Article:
How often are patients incorrectly diagnosed with MS?

On Behalf of | Mar 17, 2020 | Medical Malpractice

Multiple sclerosis (MS) is a neurological condition where the body’s immune system destroys tissue around the nerves. It impacts people very differently.

For some, the condition is progressive, eventually leaving them severely disabled. Others have what is called relapsing-remitting MS (RRMS) where they have bouts of symptoms followed by partial or even complete recovery.

The symptoms that often prompt people with MS to first see their doctor include things like dizziness, loss of balance, vision problems and limb weakness. The problem is that these are also common symptoms of migraines, strokes and a number of other conditions.

In a study published last year, researchers determined that almost 20% of people diagnosed with MS actually didn’t have the condition. The most common condition that those who were misdiagnosed were suffering from was migraines.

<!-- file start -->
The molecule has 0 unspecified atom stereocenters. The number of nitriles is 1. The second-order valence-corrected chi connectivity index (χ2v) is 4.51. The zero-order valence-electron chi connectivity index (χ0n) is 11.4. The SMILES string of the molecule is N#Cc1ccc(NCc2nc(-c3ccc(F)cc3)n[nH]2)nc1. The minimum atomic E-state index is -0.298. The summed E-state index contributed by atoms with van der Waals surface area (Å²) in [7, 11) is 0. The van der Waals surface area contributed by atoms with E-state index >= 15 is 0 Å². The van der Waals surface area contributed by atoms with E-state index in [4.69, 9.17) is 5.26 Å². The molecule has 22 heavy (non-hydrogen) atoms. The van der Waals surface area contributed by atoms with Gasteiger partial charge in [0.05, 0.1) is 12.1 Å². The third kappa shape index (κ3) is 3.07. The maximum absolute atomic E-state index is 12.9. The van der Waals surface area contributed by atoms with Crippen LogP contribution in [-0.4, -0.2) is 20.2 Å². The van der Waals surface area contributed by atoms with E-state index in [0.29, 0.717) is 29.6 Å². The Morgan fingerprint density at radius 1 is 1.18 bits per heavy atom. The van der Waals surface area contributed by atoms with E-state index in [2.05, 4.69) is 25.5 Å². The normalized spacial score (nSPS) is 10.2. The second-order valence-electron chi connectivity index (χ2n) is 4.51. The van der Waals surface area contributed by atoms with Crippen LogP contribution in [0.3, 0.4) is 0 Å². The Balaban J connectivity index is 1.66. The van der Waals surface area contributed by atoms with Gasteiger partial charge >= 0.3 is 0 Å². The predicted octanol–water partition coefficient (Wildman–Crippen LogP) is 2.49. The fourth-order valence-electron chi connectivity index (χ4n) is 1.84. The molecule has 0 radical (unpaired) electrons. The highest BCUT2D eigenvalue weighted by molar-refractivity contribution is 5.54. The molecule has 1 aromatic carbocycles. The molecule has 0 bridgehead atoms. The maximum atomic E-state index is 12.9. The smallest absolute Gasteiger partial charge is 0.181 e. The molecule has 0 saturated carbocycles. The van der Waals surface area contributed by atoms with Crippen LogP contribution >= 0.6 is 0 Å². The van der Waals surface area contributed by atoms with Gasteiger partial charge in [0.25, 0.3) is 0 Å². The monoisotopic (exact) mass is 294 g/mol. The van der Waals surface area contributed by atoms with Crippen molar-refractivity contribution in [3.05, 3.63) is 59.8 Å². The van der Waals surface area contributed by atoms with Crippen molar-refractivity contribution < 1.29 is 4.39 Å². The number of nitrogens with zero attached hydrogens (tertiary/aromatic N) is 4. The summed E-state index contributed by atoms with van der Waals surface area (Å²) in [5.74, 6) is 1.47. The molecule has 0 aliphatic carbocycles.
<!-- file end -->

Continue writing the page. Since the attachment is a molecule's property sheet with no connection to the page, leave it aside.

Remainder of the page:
One doctor who co-led that study said, “The diagnosis of MS is tricky. Both the symptoms and MRI testing results can look like other conditions….” In that study, some patients had been treated for MS for as long as four years before finally getting an accurate diagnosis.

Certainly, it can be a big relief to learn that you’re suffering from migraines rather than MS. However, an incorrect diagnosis can mean that you don’t get treatment to relieve the symptoms of your actual condition. Further, some MS treatments can cause other conditions like leukoencephalopathy (PML).

The doctor says, “I’ve seen patients suffering side effects from the medication they were taking for a disease they didn’t have. Meanwhile, they weren’t getting treatment for what they did have. The cost to the patient is huge — medically, psychologically, financially.” Patients can spend thousands of dollars on unnecessary and potentially harmful treatment.

Diagnoses aren’t always a black-and-white matter. An accurate diagnosis can be based on looking at a variety of test results and making a conclusion based on those, as well as on the patient’s symptoms.

However, that doesn’t mean doctors and other medical professionals — like radiologists and lab technicians — can’t be held responsible for misdiagnoses that harm patients. If you or a loved one suffered harm due to a misdiagnosis, it’s wise to find out what your legal options are.

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